A coalition of Russian priests are campaigning for an immediate end to Vladimir Putin's invasion of Ukraine that has gone on for more than a week now.

Over 280 priests and deacons of the Russian Orthodox Church have come together to condemn Russian President Vladimir Putin's invasion of Ukraine and call for the immediate end to the war. The church leaders warned that "the Last Judgement awaits all."

In an open letter launched Tuesday, the Russian Orthodox Church leaders wrote, "We mourn the ordeal to which our brothers and sisters in Ukraine were undeservedly subjected."

The open letter has earned the signatures of up to 284 priests, archpriests, and deacons. According to the Christian Post, at least 351 innocent lives of civilians have been taken by the Russian army that continues to ravage Ukraine. Another 707 were left wounded in Putin's invasion of Ukraine that began on February 4, the United Nations' High Commissioner for Human Rights reported on Sunday. The group believes that the actual numbers of civilian casualties are "considerably higher."

Since February 24, more than 1.25 million Ukrainians have fled the country, as per the International Organization for Migration reporting on Saturday. The group called it the "largest humanitarian crisis Europe has seen since World War II," Fox News reported. About 4.3 million people have also been displaced by Putin's invasion of Ukraine.

"The Last Judgment awaits every person. No earthly authority, no doctors, no guards will protect from this judgment," the Russian Orthodox Church leaders warned. " Concerned about the salvation of every person who considers himself a child of the Russian Orthodox Church, we do not want him to appear at this judgment, bearing the heavy burden of mother's curses."

The Russian Orthodox Church leaders also issued a reminder to those who are pushing for the war to continue, saying, "We remind you that the Blood of Christ, shed by the Savior for the life of the world, will be received in the sacrament of Communion by those people who give murderous orders, not into life, but into eternal torment."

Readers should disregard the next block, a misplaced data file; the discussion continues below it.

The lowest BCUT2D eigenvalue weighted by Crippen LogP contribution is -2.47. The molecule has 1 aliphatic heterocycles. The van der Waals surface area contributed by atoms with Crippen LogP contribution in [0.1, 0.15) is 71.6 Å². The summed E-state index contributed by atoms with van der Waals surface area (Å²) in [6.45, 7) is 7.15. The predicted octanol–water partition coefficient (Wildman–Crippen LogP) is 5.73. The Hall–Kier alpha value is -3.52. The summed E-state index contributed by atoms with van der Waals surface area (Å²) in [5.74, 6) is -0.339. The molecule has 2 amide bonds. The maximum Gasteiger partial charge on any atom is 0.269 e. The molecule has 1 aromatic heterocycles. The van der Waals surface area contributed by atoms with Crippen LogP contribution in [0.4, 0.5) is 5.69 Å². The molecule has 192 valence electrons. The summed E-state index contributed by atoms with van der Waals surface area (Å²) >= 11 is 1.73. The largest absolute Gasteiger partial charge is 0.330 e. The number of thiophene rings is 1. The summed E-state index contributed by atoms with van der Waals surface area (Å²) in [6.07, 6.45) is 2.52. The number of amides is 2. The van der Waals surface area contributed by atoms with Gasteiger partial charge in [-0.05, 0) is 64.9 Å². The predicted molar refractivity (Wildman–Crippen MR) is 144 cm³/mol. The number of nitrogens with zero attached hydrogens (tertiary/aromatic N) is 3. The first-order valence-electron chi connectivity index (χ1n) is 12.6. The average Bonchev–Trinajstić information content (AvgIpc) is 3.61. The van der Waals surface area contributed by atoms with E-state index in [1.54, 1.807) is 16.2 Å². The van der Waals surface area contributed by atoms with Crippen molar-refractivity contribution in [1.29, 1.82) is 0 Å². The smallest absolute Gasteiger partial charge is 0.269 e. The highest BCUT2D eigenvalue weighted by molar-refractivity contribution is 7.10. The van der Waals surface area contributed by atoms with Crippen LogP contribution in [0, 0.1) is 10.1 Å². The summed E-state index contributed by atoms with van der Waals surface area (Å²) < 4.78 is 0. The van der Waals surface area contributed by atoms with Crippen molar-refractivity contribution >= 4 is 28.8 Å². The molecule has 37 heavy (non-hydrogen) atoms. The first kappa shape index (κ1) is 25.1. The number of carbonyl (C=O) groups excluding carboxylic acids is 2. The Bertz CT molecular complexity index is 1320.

The group remained hopeful, however, that both Ukrainians and Russians could "return unharmed to their homes and families." The Russian Orthodox Church leaders lamented that the children and grandchildren of this generation would have to "bridge in order to begin to be friends again, to respect and love each other."

Meanwhile also in Russia, more than 400 ministers of Evangelical churches have also signed an open letter condemning "the invasion of sovereign Ukraine." They described Putin's invasion of Ukraine as "a grave sin of fratricide" and alluded to Scripture, saying that the attack is "the sin of Cain, who raised his hand against his brother Abel."

A third round of peace talks between Ukraine and Russia is expected on Monday, Al Jazeera reported. The Russian military also agreed to hold fire and open humanitarian corridors in a number of Ukrainian cities, including the capital of Kyiv at 10:00 a.m. Moscow time on Monday, the Russia's defense ministry said as per the Interfax news agency.

Back in the U.S., political leaders are applying more pressure on President Joe Biden to stop purchasing oil from Russia to increase the severity of sanctions and its impact on the Russian economy.